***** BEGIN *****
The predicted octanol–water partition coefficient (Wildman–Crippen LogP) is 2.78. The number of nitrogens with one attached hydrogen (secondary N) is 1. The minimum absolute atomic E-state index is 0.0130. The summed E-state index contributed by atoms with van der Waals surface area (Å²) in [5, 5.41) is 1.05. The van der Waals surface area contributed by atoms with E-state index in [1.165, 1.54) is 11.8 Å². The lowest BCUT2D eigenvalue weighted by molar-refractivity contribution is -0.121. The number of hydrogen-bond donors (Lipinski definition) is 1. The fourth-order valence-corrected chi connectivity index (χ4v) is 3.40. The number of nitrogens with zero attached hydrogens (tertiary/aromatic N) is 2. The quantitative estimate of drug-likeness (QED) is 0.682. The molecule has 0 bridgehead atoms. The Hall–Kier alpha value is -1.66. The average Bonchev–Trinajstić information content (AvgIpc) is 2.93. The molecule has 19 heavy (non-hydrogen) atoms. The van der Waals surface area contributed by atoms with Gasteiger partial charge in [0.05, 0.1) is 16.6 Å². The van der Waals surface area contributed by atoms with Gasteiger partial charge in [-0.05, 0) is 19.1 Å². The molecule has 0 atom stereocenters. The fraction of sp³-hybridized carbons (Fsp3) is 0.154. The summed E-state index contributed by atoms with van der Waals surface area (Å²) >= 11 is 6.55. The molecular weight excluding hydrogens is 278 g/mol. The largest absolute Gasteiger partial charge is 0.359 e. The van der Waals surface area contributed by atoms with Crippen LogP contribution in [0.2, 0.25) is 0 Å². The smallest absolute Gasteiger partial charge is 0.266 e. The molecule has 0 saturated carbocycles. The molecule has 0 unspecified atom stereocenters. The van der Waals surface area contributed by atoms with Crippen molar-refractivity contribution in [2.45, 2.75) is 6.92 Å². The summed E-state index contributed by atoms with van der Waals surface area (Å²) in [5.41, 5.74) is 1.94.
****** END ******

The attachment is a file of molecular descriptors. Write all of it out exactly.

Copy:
The predicted octanol–water partition coefficient (Wildman–Crippen LogP) is 2.78. The number of nitrogens with one attached hydrogen (secondary N) is 1. The minimum absolute atomic E-state index is 0.0130. The summed E-state index contributed by atoms with van der Waals surface area (Å²) in [5, 5.41) is 1.05. The van der Waals surface area contributed by atoms with E-state index in [1.165, 1.54) is 11.8 Å². The lowest BCUT2D eigenvalue weighted by molar-refractivity contribution is -0.121. The number of hydrogen-bond donors (Lipinski definition) is 1. The fourth-order valence-corrected chi connectivity index (χ4v) is 3.40. The number of nitrogens with zero attached hydrogens (tertiary/aromatic N) is 2. The quantitative estimate of drug-likeness (QED) is 0.682. The molecule has 0 bridgehead atoms. The Hall–Kier alpha value is -1.66. The average Bonchev–Trinajstić information content (AvgIpc) is 2.93. The molecule has 19 heavy (non-hydrogen) atoms. The van der Waals surface area contributed by atoms with Gasteiger partial charge in [0.05, 0.1) is 16.6 Å². The van der Waals surface area contributed by atoms with Gasteiger partial charge in [-0.05, 0) is 19.1 Å². The molecule has 0 atom stereocenters. The fraction of sp³-hybridized carbons (Fsp3) is 0.154. The summed E-state index contributed by atoms with van der Waals surface area (Å²) >= 11 is 6.55. The molecular weight excluding hydrogens is 278 g/mol. The largest absolute Gasteiger partial charge is 0.359 e. The van der Waals surface area contributed by atoms with Crippen LogP contribution in [0.2, 0.25) is 0 Å². The smallest absolute Gasteiger partial charge is 0.266 e. The molecule has 0 saturated carbocycles. The molecule has 0 unspecified atom stereocenters. The van der Waals surface area contributed by atoms with Crippen molar-refractivity contribution in [2.45, 2.75) is 6.92 Å². The summed E-state index contributed by atoms with van der Waals surface area (Å²) in [5.41, 5.74) is 1.94.